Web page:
In 2010, Medical Publishing Insights & Practices (MPIP), a partnership among pharmaceutical companies and the International Society for Medical Publication Professionals (ISMPP), and journal editors held a roundtable meeting to identify ways to help close the credibility gap in industry sponsored clinical research.10 Communicating drug adverse events in a more transparent and clinically meaningful manner was highlighted as one of 10 key recommendations to improve industry sponsored publications. This article describes collaboration among MPIP co-sponsors, industry experts, and journal editors to develop specific recommendations to improve drug adverse event reporting in industry sponsored, clinical trial publications. We offer consensus recommendations (to complement the CONSORT recommendations for harms reporting) and examples of “best practices” from the published clinical trial literature to help authors and trial sponsors communicate drug adverse events in a more informative and clinically meaningful manner.

Methods

Definitions

We used the World Health Organization (WHO) definition of adverse event: “Any untoward medical occurrence in a patient or clinical investigation subject administered a pharmaceutical product and which does not necessarily have to have a causal relationship with this treatment.”11 We use the terms “healthcare practitioners” or “practitioners” to refer to any licensed individual who can prescribe medical treatment.

In-depth interviews

From January to March 2014, one of the authors (NL) conducted 28 in-depth phone interviews. Each interview lasted 60 minutes with three key groups involved with reporting drug adverse events in published manuscripts from clinical trials:

  • Industry experts (n=18) who worked for a pharmaceutical or biotech company in a role that involves adverse event data collection, management, or reporting

  • Journal editors (n=6) who worked in an editorial capacity for a journal that publishes clinical trials

  • Clinical investigators (n=4) who were authors of clinical trial papers.

Interview topics discussed were drawn from a predefined script determined by MPIP co-sponsors and relevant follow-up questions determined by NL during the discussion:

  • How are adverse event results currently reported in clinical trial publications?

  • What policies, guidelines, or best practices exist and how are they followed?

  • What are current challenges with adverse event data reporting in clinical trial publications?

  • Where do existing guidelines have gaps related to these challenges?

  • What are potential solutions or recommendations to address these challenges?

NL collected the responses. The MPIP Steering Committee then aggregated, summarized, and prioritized these research findings by areas of focus using a consensus process as the basis for a roundtable discussion with journal editors and industry experts. The Steering Committee comprised publication professionals (individuals employed by MPIP sponsoring companies to organize and disseminate scientific and clinical data through peer reviewed publications) with representation from ISMPP.

Recommendation development

Research results were discussed at a roundtable meeting hosted by MPIP (New York, USA, May 2014) with nine US based journal editors, 15 MPIP Steering Committee members, and two industry experts, some of whom had participated in the research. A detailed summary of the interview results was shared with participants along with draft recommendations to structure the conversation. The group engaged in open discussion in an all-day session that identified key areas for improvement in adverse event reporting and modified the proposed recommendations in a collaborative fashion. Decisions were not finalized until group wide consensus was reached. Following the roundtable meeting, the MPIP Steering Committee further refined these recommendations through multiple follow-up discussions with a subset of roundtable participants (six journal editors and two industry experts) who comprise the authors on this paper.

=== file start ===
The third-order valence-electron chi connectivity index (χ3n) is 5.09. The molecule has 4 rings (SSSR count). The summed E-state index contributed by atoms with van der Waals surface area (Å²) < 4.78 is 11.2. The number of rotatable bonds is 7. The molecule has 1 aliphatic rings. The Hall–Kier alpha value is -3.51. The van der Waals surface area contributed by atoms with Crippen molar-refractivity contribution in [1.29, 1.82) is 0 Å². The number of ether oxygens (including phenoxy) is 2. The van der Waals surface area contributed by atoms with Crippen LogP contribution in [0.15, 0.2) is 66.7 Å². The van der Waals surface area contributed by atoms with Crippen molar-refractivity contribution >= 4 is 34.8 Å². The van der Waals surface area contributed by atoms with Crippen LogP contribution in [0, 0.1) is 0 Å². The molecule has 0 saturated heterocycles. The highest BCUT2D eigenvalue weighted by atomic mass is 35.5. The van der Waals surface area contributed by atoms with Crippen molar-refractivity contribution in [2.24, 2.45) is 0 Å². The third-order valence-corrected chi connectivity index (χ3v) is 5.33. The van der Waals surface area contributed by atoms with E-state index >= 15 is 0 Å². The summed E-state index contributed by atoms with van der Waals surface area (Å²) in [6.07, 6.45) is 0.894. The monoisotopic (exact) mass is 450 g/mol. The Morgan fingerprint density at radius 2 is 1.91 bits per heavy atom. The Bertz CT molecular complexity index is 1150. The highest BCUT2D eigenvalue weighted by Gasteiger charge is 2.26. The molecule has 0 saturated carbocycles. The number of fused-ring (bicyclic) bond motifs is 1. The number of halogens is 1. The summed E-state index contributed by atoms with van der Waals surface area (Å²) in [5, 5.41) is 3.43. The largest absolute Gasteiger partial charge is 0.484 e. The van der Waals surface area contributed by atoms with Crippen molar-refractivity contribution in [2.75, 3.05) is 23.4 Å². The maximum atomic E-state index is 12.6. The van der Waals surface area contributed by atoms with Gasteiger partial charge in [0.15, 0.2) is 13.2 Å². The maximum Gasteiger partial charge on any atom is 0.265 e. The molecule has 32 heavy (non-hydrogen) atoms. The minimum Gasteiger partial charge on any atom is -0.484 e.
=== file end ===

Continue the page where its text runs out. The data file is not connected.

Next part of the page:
Results

“Best practice” recommendations (based on our research and consensus process) for reporting adverse events from industry sponsored trials in publications are summarized in table 1 with detailed examples. The CONSORT requirements for harms reporting2 are included in table 1 to illustrate the complementary nature of our recommendations.

Table 1

MPIP recommendations for adverse event reporting, in parallel to the CONSORT Extension for Harms

View this table:

Recommendation 1—Identify and communicate the most clinically relevant drug adverse event data as part of a comprehensive safety profile

Clinical trial publications should include the most clinically relevant, representative drug adverse event data while providing balance and context in interpretation of those data to help practitioners assess the benefit-risk profile for the intervention. Adverse event measures that are always clinically relevant and that should always be reported are:

  • Deaths

  • Serious adverse events as defined by the US Food and Drug Administration (FDA; adverse events that—in the view of the investigator or trial sponsor—were fatal or life threatening, or resulted in inpatient hospital admission or prolongation of existing hospital stay, persistent or significant incapacity or substantial disruption in the patient’s ability to perform normal life functions, or a congenital anomaly or birth defect)12

  • Adverse events that led to discontinuation of trial agent.